March 23, 2007
Political Telephone Harassment Conviction Reversed
The First Circuit reversed the conviction of James Tobin, the former New England Regional Director for the Republican National Committee, for his role in a scheme to jam telephones used by the Democrat party on election day in November 2002 to get out the vote. Tobin was convicted on conspiracy and aiding and abetting charges for violation of 47 U.S.C. Sec. 223(d), which makes it a crime to make telephone calls with an "intent to harass." The First Circuit found that the district court's jury instructions "unduly broadens" the intent level for the statute by allowing a conviction if the defendant's purpose was to interfere with the operation of the telephone lines even though the caller never directly harassed or threatened the recipient of the call (see opinion below). The court stated:
The district court's "bad faith-improper motive" instruction would include harassing conduct so defined but would also include almost anything else of which the jury might disapprove including conduct that was solely designed to interfere with telephone communications. We think that a Congress that sought to reach and outlaw attempts wrongfully to disrupt communications would have used quite different language (e.g., "impede" access or use; "disrupt"), along the lines of state statutes that are expressly so aimed. It is also hard to think why a Congress seeking to protect access to unimpeded telephone communication would have been worried only about disruption caused by ringing (as opposed, for example, to cutting the line or sabotaging the gear where the drop cable enters the home).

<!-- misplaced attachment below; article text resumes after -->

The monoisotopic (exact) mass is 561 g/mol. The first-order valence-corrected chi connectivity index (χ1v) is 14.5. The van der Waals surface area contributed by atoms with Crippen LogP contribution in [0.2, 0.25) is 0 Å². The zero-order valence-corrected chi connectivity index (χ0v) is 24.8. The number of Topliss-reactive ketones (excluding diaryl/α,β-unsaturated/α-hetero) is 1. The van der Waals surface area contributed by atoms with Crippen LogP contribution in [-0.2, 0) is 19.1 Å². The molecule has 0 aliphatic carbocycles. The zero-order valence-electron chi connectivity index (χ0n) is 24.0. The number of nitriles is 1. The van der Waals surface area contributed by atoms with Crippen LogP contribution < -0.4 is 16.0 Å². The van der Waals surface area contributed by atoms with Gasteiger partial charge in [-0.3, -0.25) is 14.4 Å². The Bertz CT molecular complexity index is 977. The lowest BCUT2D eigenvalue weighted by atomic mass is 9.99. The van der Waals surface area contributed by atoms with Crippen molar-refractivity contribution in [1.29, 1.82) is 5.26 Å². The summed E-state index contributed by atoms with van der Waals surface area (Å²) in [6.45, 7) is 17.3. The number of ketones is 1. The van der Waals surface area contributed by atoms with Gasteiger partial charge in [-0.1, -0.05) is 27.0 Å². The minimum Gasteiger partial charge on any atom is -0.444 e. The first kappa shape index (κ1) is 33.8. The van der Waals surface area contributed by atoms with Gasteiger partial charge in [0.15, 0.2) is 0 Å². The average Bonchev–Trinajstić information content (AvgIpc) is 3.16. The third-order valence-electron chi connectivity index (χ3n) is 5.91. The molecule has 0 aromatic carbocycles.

The appellate court remanded the case to the district court to consider further the "intent to harass" issue, but the opinion ends with a strong hint that the government's theory of prosecution may not be tenable. The opinion states: "We think it fair to add that despite the unattractive conduct, this statute is not a close fit for what Tobin did. If the government thinks this a recurring problem, it better seek an amendment." Of course, any amendment would not do any good for the prosecution of Tobin, whose conduct may be that rare instance which is not addressed by a federal statute. (ph)
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